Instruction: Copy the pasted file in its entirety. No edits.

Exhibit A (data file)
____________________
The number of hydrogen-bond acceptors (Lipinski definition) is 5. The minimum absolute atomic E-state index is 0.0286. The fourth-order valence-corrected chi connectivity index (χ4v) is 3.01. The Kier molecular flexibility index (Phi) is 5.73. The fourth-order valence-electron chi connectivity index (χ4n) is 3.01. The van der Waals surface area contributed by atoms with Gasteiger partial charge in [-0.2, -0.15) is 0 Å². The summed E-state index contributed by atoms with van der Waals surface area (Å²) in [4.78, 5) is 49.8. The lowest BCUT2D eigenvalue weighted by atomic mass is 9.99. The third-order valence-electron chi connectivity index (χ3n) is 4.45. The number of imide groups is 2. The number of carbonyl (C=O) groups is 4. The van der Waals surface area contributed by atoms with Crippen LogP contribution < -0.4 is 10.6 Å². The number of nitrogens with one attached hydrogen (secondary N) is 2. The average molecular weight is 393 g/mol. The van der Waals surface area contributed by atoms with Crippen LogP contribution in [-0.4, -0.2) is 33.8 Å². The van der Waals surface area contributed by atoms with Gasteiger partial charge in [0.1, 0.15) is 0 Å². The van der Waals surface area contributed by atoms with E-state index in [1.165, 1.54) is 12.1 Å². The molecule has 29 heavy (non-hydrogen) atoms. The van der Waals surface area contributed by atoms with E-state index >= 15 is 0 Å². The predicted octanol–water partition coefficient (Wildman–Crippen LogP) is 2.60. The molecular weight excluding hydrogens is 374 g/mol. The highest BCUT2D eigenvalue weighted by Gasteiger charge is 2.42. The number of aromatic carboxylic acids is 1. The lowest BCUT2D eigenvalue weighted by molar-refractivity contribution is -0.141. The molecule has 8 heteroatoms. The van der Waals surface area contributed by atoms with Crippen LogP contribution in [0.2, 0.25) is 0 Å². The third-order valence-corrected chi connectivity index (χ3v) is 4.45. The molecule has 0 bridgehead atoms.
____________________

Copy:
The number of hydrogen-bond acceptors (Lipinski definition) is 5. The minimum absolute atomic E-state index is 0.0286. The fourth-order valence-corrected chi connectivity index (χ4v) is 3.01. The Kier molecular flexibility index (Phi) is 5.73. The fourth-order valence-electron chi connectivity index (χ4n) is 3.01. The van der Waals surface area contributed by atoms with Gasteiger partial charge in [-0.2, -0.15) is 0 Å². The summed E-state index contributed by atoms with van der Waals surface area (Å²) in [4.78, 5) is 49.8. The lowest BCUT2D eigenvalue weighted by atomic mass is 9.99. The third-order valence-electron chi connectivity index (χ3n) is 4.45. The number of imide groups is 2. The number of carbonyl (C=O) groups is 4. The van der Waals surface area contributed by atoms with Crippen LogP contribution < -0.4 is 10.6 Å². The number of nitrogens with one attached hydrogen (secondary N) is 2. The average molecular weight is 393 g/mol. The van der Waals surface area contributed by atoms with Crippen LogP contribution in [-0.4, -0.2) is 33.8 Å². The van der Waals surface area contributed by atoms with Gasteiger partial charge in [0.1, 0.15) is 0 Å². The van der Waals surface area contributed by atoms with E-state index in [1.165, 1.54) is 12.1 Å². The molecule has 29 heavy (non-hydrogen) atoms. The van der Waals surface area contributed by atoms with E-state index >= 15 is 0 Å². The predicted octanol–water partition coefficient (Wildman–Crippen LogP) is 2.60. The molecular weight excluding hydrogens is 374 g/mol. The highest BCUT2D eigenvalue weighted by Gasteiger charge is 2.42. The number of aromatic carboxylic acids is 1. The lowest BCUT2D eigenvalue weighted by molar-refractivity contribution is -0.141. The molecule has 8 heteroatoms. The van der Waals surface area contributed by atoms with Crippen LogP contribution in [0.2, 0.25) is 0 Å². The third-order valence-corrected chi connectivity index (χ3v) is 4.45. The molecule has 0 bridgehead atoms.